Friday, October 11, 2013

Rafael Cancel Miranda and the Independence Struggle for Puerto Rico

Recently, I had the opportunity of listening to Rafael Cancel Miranda speak at a wonderful dinner held at the Tierra Columbiana in Philadelphia.  I’ve listened to Don Rafa, as he’s known, several times when he’s visited Philly, and have been greatly inspired on each occasion. 

Years ago I also had the opportunity of seeing Nelson Mandela at Yankee Stadium in New York.  Today, I can say that Cancel Miranda and Nelson Mandela were the two most important people I’ve personally seen in my lifetime.

Rafael Cancel Miranda

Cancel Miranda was born in 1930 in Mayaguez, Puerto Rico.  His father was a member of the Nationalist Party that demanded independence.  At this time, Puerto Rico was extremely underdeveloped. 

One of the most common jobs available to workers was to cut sugar cane at the harvest time known as La Zafra.  Under these conditions large numbers of Puerto Ricans saw no benefit to being a colony of the United States.  Some of the people who benefitted from this relationship were the owners of the Domino Sugar Corporation.

When Cancel Miranda was seven years old, his father took him to attend a demonstration in Ponce.  The demonstration was attacked by the armed forces.  Hundreds of people were injured and there were 19 fatalities.

When Cancel Miranda was 10 years old he protested against pledging allegiance to the flag of the United States.  By the age of 18 he refused to be drafted into the U.S. armed forces to fight in the war against Korea.   He spent two years in prison for that so-called offence.

Cancel Miranda argued that the Korean people never invaded his country.  He also argued that Koreans never attacked peaceful demonstrations of Puerto Ricans.  Therefore, he had no reason to go to war against a people who, in no way, brought any harm to Puerto Rico.

After his release from prison, he continued to be eligible for the draft, so he moved to Cuba.  For several years he worked construction jobs.  Then, Fulgencio Batista came to power and Cancel Mirada’s writings in support of Puerto Rican independence were intolerable to the new regime.  Cancel Miranda first was sent to prison, and then deported from Cuba.         

In 1954 Cancel Miranda joined with Lolita Lebron, Irving Flores Rodrigues, and Andres Figueroa, to carry out an armed attack on Congress in Washington.  One member of Congress was injured.  For this offence, these freedom fighters received lengthy prison sentences.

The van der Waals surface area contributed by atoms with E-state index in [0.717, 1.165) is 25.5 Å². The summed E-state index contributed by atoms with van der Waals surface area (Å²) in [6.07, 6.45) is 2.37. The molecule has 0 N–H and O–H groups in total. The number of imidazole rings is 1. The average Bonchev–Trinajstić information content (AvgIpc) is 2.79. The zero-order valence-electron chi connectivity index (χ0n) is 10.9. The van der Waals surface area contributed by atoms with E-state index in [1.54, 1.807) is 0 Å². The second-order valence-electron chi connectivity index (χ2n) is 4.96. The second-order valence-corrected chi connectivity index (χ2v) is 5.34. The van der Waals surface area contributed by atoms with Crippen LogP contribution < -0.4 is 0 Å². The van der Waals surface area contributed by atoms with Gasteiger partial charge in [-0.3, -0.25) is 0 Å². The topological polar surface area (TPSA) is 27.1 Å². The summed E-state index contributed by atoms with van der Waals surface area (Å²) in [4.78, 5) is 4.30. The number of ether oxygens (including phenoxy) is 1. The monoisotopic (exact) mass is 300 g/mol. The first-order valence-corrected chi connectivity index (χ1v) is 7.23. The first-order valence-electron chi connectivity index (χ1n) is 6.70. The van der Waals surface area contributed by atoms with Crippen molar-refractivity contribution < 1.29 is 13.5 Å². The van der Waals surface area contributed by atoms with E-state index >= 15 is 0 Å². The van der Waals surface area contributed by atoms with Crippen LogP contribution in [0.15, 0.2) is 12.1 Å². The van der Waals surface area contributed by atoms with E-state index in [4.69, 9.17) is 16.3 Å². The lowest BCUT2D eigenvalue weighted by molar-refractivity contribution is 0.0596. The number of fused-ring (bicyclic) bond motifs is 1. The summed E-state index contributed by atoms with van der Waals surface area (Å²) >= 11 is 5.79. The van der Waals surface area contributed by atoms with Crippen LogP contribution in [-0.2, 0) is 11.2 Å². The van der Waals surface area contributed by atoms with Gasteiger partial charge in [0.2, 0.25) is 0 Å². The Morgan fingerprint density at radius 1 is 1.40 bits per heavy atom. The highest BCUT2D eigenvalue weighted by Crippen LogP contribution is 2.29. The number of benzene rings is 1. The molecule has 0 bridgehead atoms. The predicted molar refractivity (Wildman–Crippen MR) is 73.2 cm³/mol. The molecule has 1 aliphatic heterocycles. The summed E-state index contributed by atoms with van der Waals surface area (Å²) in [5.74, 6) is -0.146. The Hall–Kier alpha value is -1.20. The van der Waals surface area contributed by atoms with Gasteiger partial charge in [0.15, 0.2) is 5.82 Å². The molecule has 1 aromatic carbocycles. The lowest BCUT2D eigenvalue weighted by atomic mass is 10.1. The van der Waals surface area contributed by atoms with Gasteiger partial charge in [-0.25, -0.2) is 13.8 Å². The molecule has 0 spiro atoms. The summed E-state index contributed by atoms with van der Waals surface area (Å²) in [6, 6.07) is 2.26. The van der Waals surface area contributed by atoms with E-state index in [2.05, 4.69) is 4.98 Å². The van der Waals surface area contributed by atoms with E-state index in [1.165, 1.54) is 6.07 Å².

Operation Bootstrap

During the time Cancel Miranda was in prison, some changes took place in Puerto Rico.  The U.S. government initiated Operation Bootstrap in 1947.  This program gave tax incentives to corporations who moved their operations to the island.  This effort combined with the relatively low Puerto Rican wages attracted many corporations and billions of dollars were invested in the island.

However, this industrialization did not increase the percentage of people who had jobs and this led to a large migration to the cities of the United States.  We might consider that this migration took place around the same time as Black people were leaving horrendous agricultural jobs and Jim Crow segregation to work in industrial jobs in the large cities.      

Today Cancel Miranda is 83 years old.  In all the times I’ve seen him speak, he’s never lost his spirit and confidence in the Puerto Rican independence movement.  He, as well as many others, have spoken out about the Puerto Rican prisoners who continue to serve horrendously long sentences ordered by the U.S. government.  Oscar Lopez Rivera has been in U.S. prisons for 32 years.  Twelve of those years were spent in solitary confinement.

Pedro Albizu Campos

We can also speak of the father of the Puerto Rican independence movement, Dr. Pedro Albizu Campos, who lived from 1891 to 1965.  Campos was educated at Harvard University.  He spoke several languages, and had degrees specializing in several fields of study.  However, his primary interest was the liberation of his people.  He also took an interest in the liberation struggles in Ireland and India. 

He served in the U.S. military in a segregated unit with Black soldiers.  Here Campos identified with the struggle of Black people in the U.S. for their liberation.

Nelson Mandela and Albizu Campos could have had a lucrative careers with their educational background.  Instead they both chose to place the struggles of their people at the center of their lives.

Today most people in the United States are completely unaware of this history.  When people think of the island of Puerto Rico, it is often in connection with a vacation on a Caribbean island. 

Lucy Parsons was a labor leader in this country she argued to: “Never be deceived that the rich will permit you to vote way their wealth.”  For me, this is the fundamental reason why people who have power feel especially threatened by those who challenge the system and have won broad popularity.

Understanding this reality, we can appreciate the contributions of Rafael Cancel Miranda and all the other Puerto Rican fighters who dedicated their lives to the dignity their people deserve.   These are just some of the reasons why this history is extremely relevant to anyone interested in the struggle to achieve human dignity for all.